Most research-linking features of the BE with physical activity is limited because it is often unclear whether the activity occurred inside the neighbourhood of residence or in other distal locations.11–13 In addition, the definition of what constitutes a ‘neighbourhood’ is debatable. We recently described methods to precisely allocate objective measures of physical activity spatially and temporally14 to investigate associations with exposure to home and non-home neighbourhood environments, methods we employed in the present study. Another limitation is the inability to draw causal inferences in observational research. To address this limitation, we use identical twins (monozygotic (MZ)) reared together; these matched pairs serve as quasiexperimental controls because MZ twins share genetic and early-life environmental factors that cannot be held constant in the absence of random assignment and would otherwise confound statistical associations.15

We build on previous concepts and extend the literature by investigating associations between walkability of the home BE and levels of objectively measured walking and moderate-to-vigorous physical activity (MVPA) performed within and outside of the residential neighbourhood in a sample of MZ twins reared together as children but residing apart as adults. We hypothesised that twins who reside in more walkable BEs have greater walking and MVPA levels than twins who reside in less walkable BEs (between-twin analysis). We further hypothesised that these findings would remain significant when controlling for genetic and shared environmental factors (within-twin analysis).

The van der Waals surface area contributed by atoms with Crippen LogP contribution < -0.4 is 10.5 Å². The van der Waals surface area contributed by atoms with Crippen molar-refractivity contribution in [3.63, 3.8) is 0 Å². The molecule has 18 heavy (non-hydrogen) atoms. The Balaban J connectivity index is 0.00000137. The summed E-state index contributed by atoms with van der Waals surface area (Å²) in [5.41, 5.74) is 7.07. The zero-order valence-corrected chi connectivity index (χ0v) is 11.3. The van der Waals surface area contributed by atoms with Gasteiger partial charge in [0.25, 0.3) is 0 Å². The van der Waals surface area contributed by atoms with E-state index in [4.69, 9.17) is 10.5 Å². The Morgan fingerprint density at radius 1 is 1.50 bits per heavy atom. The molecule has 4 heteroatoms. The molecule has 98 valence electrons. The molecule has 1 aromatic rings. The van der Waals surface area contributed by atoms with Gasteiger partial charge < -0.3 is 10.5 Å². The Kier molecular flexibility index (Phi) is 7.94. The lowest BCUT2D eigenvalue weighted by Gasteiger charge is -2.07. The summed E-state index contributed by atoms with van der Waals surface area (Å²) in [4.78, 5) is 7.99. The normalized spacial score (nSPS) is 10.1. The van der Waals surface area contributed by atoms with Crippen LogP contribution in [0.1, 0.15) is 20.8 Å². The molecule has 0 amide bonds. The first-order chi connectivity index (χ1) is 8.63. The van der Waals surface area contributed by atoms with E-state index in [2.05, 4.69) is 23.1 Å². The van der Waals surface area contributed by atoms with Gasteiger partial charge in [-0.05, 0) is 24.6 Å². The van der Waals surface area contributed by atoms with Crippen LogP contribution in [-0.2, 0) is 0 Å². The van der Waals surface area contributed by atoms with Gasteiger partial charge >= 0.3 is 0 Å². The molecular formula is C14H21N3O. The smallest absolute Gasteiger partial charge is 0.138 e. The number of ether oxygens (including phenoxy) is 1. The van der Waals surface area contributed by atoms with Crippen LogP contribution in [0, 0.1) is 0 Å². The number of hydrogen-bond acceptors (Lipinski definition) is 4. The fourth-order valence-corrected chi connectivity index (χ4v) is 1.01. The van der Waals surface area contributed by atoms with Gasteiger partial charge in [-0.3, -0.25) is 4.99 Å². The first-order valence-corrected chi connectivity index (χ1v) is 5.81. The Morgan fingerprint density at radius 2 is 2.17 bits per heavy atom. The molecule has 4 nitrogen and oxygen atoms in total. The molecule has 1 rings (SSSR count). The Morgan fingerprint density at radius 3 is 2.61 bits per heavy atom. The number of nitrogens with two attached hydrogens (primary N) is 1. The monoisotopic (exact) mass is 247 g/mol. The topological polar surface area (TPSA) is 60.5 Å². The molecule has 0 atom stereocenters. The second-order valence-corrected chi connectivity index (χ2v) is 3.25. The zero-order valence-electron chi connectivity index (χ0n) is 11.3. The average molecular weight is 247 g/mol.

Methods

Study design and setting

This was a cross-sectional study of objective measures of physical activity amounts and locations among individuals living in the Puget Sound region around Seattle, Washington, USA. Participants wore a Qstarz BT-Q1000XT GPS data logger (Qstarz International Co, Taipei, Taiwan) and Actigraph GT3X+ accelerometer (Actigraph, Pensacola, Florida, USA) attached to an elastic belt worn around the waist to collect data under free-living conditions over a 2-week period. Data were collected during 2012–2019.

Participants

This study recruited MZ twin pairs from the community-based Washington State Twin Registry (WSTR). Procedures and details of the WSTR are reported elsewhere.16 17 Recruited twins completed an in-person study visit followed by a 2-week remote data collection protocol. Inclusion criteria were living at the primary residence for at least 1 year and absence of physical conditions that limited mobility. The final sample consisted of 375 twins (the ‘full’ sample), from which 224 twins (n=112 complete pairs, the ‘analytic’ sample) had complete data and met the minimum criteria for valid monitor days, defined as a minimum of 10 hours of accelerometry ‘wearing’18 and any GPS data per day over 10 (out of 14) days. On average, the devices were worn for 12.7±1.3 days.